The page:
Right here in Atlanta, we inhabit the land of the free-range, the home of the Braves… and the dead. This diverse city has made itself so available to the constant growth of the film and television industry that you could easily find yourself face to face with zombified extras walking the sides of Highway 85 in the middle of the day. The Walking Dead television series no doubt opened the doors from Hollywood to Hotlanta (Fun Fact: absolutely no one actually calls it that here) and its producer, Gale Anne-Hurd (Aliens) is keeping horror on this sunny side of the Bible Belt with the upcoming Atlanta-filmed horror Hell Fest.

Directed by Gregory Plotkin (Paranormal Activity: The Ghost Dimension), Hell Fest finds three young women relentlessly trying to stop a killer from brutalizing the patrons of a seasonal amusement park-style attraction on Halloween. The story takes an interesting angle in that the killer is able to enjoy and openly commit his heinous acts while everyone looks on thinking it is all part of the show! Good stuff, right?

Think about how many times you’ve visited a pop-up haunted house and thought:


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“How scary would it be if one of these actors went insane and started to really butcher the customers?”


I know it’s crossed my mind more than once before. Perhaps the inspiration came from the 2014 news reports, later proved to be a hoax, of a man taking a real chainsaw to people as they exited a haunted house attraction in East LA? It’s definitely an interesting and fresh premise.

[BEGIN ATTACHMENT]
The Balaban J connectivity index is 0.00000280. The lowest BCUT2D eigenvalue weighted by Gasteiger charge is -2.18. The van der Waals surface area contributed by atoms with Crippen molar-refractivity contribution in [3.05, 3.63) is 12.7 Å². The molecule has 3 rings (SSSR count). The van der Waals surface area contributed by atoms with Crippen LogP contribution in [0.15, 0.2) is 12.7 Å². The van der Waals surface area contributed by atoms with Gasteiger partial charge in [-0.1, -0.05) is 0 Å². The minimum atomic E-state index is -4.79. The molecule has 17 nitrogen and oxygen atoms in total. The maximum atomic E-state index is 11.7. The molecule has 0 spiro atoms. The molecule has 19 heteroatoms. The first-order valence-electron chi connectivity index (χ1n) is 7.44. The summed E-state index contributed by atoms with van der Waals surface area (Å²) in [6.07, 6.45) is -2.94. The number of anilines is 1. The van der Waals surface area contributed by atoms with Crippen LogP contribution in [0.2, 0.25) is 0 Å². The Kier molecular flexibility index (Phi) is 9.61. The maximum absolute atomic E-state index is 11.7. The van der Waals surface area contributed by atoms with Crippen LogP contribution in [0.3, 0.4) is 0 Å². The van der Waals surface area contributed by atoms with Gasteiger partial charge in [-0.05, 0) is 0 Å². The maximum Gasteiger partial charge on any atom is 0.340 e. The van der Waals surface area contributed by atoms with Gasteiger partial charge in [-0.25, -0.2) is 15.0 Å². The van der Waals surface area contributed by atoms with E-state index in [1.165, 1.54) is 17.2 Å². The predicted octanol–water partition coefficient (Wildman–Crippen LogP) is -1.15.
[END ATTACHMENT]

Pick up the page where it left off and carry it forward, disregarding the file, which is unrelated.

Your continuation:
Plotkin promises future audiences that the combined efforts of a worthy screenplay drawn up by Seth M. Sherwood (Leatherface), a story created by writers William Penick and Chris Sey (Secrets in the Walls), and the acting talents of Bex Taylor-Klaus (Scream: The TV Series), Amy Forsyth (Channel Zero), and Reign Edwards (Snowfall) will be one hell of a thrill ride. When commenting on the three female lead up-and-comers, Plotkin describes them as


“Talented, energetic heroes we have been looking for to face-off against our killer.”


With Happy Death Day and, hopefully, the new Halloween 2018 film successfully resurrecting the masked slasher villain, Hell Fest seems to be smartly riding on those same coaster tracks. This one is checking mumble-core genres at the gate and bringing back that 90’s nostalgia us thrill-seekers can’t shake.

Now, even though Hell Fest has that ‘throwback’ feel, its marketing is obviously taking a more modern approach. Like most films pre-release, it has its own Instagram account and Facebook page. Both sites boast the wickedly cool Hell Fest logo as well as a few pictures of the cast wrapping production. Check out the pages and give them a ‘follow’ before Hell Fest is released on September 28th, 2018.

I’m sure it won’t break the boundaries of horror or filmmaking, but if we go into Hell Fest anticipating it for exactly what it is – a fun, possibly campy, bloody good ride – we may just be surprised in the end. You know, like those unsuspecting people who went into a seasonal haunted house and wound up being chased around by a real madman with an active chainsaw.


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